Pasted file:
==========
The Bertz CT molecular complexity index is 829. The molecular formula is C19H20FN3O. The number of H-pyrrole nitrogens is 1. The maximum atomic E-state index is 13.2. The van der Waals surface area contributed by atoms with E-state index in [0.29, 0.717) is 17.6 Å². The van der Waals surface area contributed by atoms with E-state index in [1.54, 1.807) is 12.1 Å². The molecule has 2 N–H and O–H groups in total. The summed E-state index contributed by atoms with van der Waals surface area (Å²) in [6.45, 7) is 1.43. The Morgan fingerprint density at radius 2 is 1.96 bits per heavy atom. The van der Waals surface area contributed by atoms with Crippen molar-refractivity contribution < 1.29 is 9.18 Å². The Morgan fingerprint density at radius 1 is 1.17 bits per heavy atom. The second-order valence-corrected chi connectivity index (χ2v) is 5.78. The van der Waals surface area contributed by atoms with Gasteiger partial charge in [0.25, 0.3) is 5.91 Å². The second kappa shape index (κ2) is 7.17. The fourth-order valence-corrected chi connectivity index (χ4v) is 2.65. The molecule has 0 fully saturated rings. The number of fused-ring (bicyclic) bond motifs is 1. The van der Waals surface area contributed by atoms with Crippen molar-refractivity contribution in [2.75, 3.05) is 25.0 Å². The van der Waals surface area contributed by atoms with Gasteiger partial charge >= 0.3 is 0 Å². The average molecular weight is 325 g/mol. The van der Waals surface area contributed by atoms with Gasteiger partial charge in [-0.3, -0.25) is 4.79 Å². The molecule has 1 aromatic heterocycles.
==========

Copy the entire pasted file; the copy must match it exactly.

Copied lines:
The Bertz CT molecular complexity index is 829. The molecular formula is C19H20FN3O. The number of H-pyrrole nitrogens is 1. The maximum atomic E-state index is 13.2. The van der Waals surface area contributed by atoms with E-state index in [0.29, 0.717) is 17.6 Å². The van der Waals surface area contributed by atoms with E-state index in [1.54, 1.807) is 12.1 Å². The molecule has 2 N–H and O–H groups in total. The summed E-state index contributed by atoms with van der Waals surface area (Å²) in [6.45, 7) is 1.43. The Morgan fingerprint density at radius 2 is 1.96 bits per heavy atom. The van der Waals surface area contributed by atoms with Crippen molar-refractivity contribution < 1.29 is 9.18 Å². The Morgan fingerprint density at radius 1 is 1.17 bits per heavy atom. The second-order valence-corrected chi connectivity index (χ2v) is 5.78. The van der Waals surface area contributed by atoms with Gasteiger partial charge in [0.25, 0.3) is 5.91 Å². The second kappa shape index (κ2) is 7.17. The fourth-order valence-corrected chi connectivity index (χ4v) is 2.65. The molecule has 0 fully saturated rings. The number of fused-ring (bicyclic) bond motifs is 1. The van der Waals surface area contributed by atoms with Crippen molar-refractivity contribution in [2.75, 3.05) is 25.0 Å². The van der Waals surface area contributed by atoms with Gasteiger partial charge >= 0.3 is 0 Å². The average molecular weight is 325 g/mol. The van der Waals surface area contributed by atoms with Gasteiger partial charge in [-0.3, -0.25) is 4.79 Å². The molecule has 1 aromatic heterocycles.